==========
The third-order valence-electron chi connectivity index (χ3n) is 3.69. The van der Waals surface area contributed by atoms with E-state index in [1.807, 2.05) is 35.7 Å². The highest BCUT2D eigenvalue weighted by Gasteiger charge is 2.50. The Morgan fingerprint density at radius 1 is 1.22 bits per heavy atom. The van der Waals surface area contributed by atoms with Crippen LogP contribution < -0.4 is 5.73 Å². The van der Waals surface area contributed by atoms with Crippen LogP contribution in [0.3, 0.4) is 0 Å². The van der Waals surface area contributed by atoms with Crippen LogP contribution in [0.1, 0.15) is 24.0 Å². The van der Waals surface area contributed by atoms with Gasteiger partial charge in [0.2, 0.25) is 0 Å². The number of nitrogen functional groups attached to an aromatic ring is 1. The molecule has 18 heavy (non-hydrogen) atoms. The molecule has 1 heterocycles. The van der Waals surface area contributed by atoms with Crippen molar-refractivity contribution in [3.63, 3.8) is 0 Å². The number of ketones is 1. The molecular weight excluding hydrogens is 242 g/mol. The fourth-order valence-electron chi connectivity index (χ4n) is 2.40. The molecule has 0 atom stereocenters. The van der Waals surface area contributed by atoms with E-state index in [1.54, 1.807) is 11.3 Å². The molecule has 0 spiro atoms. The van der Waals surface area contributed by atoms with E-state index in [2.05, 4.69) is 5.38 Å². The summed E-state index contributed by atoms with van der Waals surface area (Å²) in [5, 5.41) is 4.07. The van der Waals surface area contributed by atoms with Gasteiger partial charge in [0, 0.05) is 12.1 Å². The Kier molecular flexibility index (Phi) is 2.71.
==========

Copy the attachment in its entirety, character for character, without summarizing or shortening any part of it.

The third-order valence-electron chi connectivity index (χ3n) is 3.69. The van der Waals surface area contributed by atoms with E-state index in [1.807, 2.05) is 35.7 Å². The highest BCUT2D eigenvalue weighted by Gasteiger charge is 2.50. The Morgan fingerprint density at radius 1 is 1.22 bits per heavy atom. The van der Waals surface area contributed by atoms with Crippen LogP contribution < -0.4 is 5.73 Å². The van der Waals surface area contributed by atoms with Crippen LogP contribution in [0.3, 0.4) is 0 Å². The van der Waals surface area contributed by atoms with Crippen LogP contribution in [0.1, 0.15) is 24.0 Å². The van der Waals surface area contributed by atoms with Gasteiger partial charge in [0.2, 0.25) is 0 Å². The number of nitrogen functional groups attached to an aromatic ring is 1. The molecule has 18 heavy (non-hydrogen) atoms. The molecule has 1 heterocycles. The van der Waals surface area contributed by atoms with Crippen molar-refractivity contribution in [3.63, 3.8) is 0 Å². The number of ketones is 1. The molecular weight excluding hydrogens is 242 g/mol. The fourth-order valence-electron chi connectivity index (χ4n) is 2.40. The molecule has 0 atom stereocenters. The van der Waals surface area contributed by atoms with E-state index in [1.54, 1.807) is 11.3 Å². The molecule has 0 spiro atoms. The van der Waals surface area contributed by atoms with E-state index in [2.05, 4.69) is 5.38 Å². The summed E-state index contributed by atoms with van der Waals surface area (Å²) in [5, 5.41) is 4.07. The van der Waals surface area contributed by atoms with Gasteiger partial charge in [0, 0.05) is 12.1 Å². The Kier molecular flexibility index (Phi) is 2.71.